As soon as Cambridge University Hospitals NHS Foundation Trust announced that it was going to be leading an eHospital programme worth £200 million over ten years, it was clear that it was going to be heading up one of the most closely watched deployments, ever.

Interest only heightened when the trust announced it would be the first in the UK to implement the US Epic electronic patient record. And when initial problems with the deployment contributed to the departure of its chief executive, Keith McNeil, just before Cambridge was put into special measures.

So it’s not surprising that a feature following up on the deployment – ‘Cambridge: big bang reality’ – was the best read feature on Digital Health in 2016.

However, readers have an appetite for knowing how deployments of all kinds have gone. Five of the best read features of the year were follow-ups or site visits.

And a sixth was the wit and wisdom of two healthcare IT industry veterans, Colin Sweeney and Clive Stringer of King’s College Hospital NHS Foundation Trust.

They passed on just a few of the things they had learned over twenty years of developing an EPR at the London hospital, which has since started to implement Allscripts Sunrise Clinical Manager, before stepping down this spring.

Most read features, 2016, one to five:

1. Cambridge: big bang reality

2. Lorenzo: the end of the beginning

3. Sixteen healthcare IT predictions for 2016

4. NHS Digital’s plans for a digital NHS

5. Hull of a job: Hull and East Yorkshire Hospitals’ EPR deployment, six months on

Readers were also anxious to know what was going on at the ‘big picture’ level in 2016. Digital Health’s annual round-up of predictions for the year ahead from central NHS IT bodies, trusts and industry was another of the best read features of the year.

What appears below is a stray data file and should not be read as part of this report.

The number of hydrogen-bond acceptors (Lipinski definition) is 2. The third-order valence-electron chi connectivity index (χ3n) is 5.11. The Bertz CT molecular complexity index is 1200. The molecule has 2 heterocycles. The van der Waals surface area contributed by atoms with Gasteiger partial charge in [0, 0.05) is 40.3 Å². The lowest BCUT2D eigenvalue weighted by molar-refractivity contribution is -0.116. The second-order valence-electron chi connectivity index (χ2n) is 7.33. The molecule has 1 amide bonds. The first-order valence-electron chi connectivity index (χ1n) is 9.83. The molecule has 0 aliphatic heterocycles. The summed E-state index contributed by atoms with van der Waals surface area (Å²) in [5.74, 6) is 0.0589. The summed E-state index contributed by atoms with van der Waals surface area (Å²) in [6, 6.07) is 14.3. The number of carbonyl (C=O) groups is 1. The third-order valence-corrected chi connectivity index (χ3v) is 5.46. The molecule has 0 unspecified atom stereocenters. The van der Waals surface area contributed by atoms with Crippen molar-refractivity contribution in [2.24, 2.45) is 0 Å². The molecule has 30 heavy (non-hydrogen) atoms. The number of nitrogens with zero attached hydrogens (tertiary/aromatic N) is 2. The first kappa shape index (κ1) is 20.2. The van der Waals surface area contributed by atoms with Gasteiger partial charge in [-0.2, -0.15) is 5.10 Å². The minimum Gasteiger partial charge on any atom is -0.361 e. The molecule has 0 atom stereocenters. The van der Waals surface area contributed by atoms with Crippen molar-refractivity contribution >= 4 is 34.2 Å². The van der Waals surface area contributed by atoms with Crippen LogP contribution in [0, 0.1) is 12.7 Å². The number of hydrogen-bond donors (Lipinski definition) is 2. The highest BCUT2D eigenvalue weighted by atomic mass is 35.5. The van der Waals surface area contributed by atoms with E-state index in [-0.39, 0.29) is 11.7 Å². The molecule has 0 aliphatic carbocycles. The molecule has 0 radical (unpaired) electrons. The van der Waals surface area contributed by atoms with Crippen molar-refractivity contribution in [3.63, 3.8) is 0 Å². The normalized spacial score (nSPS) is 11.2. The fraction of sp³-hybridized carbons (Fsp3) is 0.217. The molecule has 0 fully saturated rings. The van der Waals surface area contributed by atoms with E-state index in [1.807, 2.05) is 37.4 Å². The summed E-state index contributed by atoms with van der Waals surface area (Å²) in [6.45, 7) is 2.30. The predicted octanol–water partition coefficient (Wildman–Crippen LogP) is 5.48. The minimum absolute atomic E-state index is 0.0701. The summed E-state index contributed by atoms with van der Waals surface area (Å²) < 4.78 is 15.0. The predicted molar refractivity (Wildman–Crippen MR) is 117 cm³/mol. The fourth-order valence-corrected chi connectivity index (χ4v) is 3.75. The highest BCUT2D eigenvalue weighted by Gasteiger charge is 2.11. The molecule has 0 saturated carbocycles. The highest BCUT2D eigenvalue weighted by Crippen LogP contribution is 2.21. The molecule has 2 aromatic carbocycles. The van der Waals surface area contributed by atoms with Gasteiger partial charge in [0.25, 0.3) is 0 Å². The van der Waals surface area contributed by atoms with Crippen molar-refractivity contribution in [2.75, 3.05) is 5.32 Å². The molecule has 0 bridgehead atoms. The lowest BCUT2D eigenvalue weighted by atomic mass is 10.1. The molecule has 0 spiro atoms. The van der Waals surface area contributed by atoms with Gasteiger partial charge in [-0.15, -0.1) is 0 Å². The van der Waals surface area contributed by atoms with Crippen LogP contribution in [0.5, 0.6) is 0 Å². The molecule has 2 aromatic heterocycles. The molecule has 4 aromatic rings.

As was a three-way interview with the leaders of NHS Digital about their plans for helping to create a digital NHS, which was published this autumn after a year of change at the top – which included McNeil’s appointment as NHS England’s first chief clinical information officer.

Most read features, 2016, six to ten:

6. Colin and Clive talk 20 years of EPRs

7. Nottingham: lacing IT all together

8. And breathe: West Suffolk the other side of its Cerner go-live

9. Tracking down kidney failure: Western Sussex develops AKI alerts

10. Totes amazing: Pharmacy 2U site visit

On the column front, Dr Joe McDonald, the chair of the CCIO Network, secured the top-read slot once again, with a piece on the pros and cons of emailing patients.

But the subject of how to use modern, commercial technologies to interact with patients was a theme that Digital Health’s columnists returned to again and again. GP Dr Neil Paul’s best read column was also about using email and text to communicate with patients.

In a year in which Dame Fiona Caldicott published a third report on NHS security and information governance, and the project was scrapped – or not – the issue of patient consent and how to secure it was another hot topic of interest.

While, on the purely technology front, blockchain – the technology behind Bitcoin – attracted both interest and considerable scepticism about how useful it might turn out to be in healthcare. So it is, perhaps, a tech to watch in 2017.

Most read columns, 2016, one to ten:

1. Joe’s view: of emailing patients

2. Joe’s view: of consent to share

3. Guest column (Gareth Baxendale): Bitcoin technology and the NHS

4. Enter the CCG: on flying pig documents

5. Another view: of appointments, texts and email

6. Joe’s view: of lava lamps (and the Great North Care Record)

7. Ewan Davis: the content challenge

8. Davey Winder: hacking healthcare

9. Ade Memoire: how long?

10. Ewan Davis: working on the (block)chain gang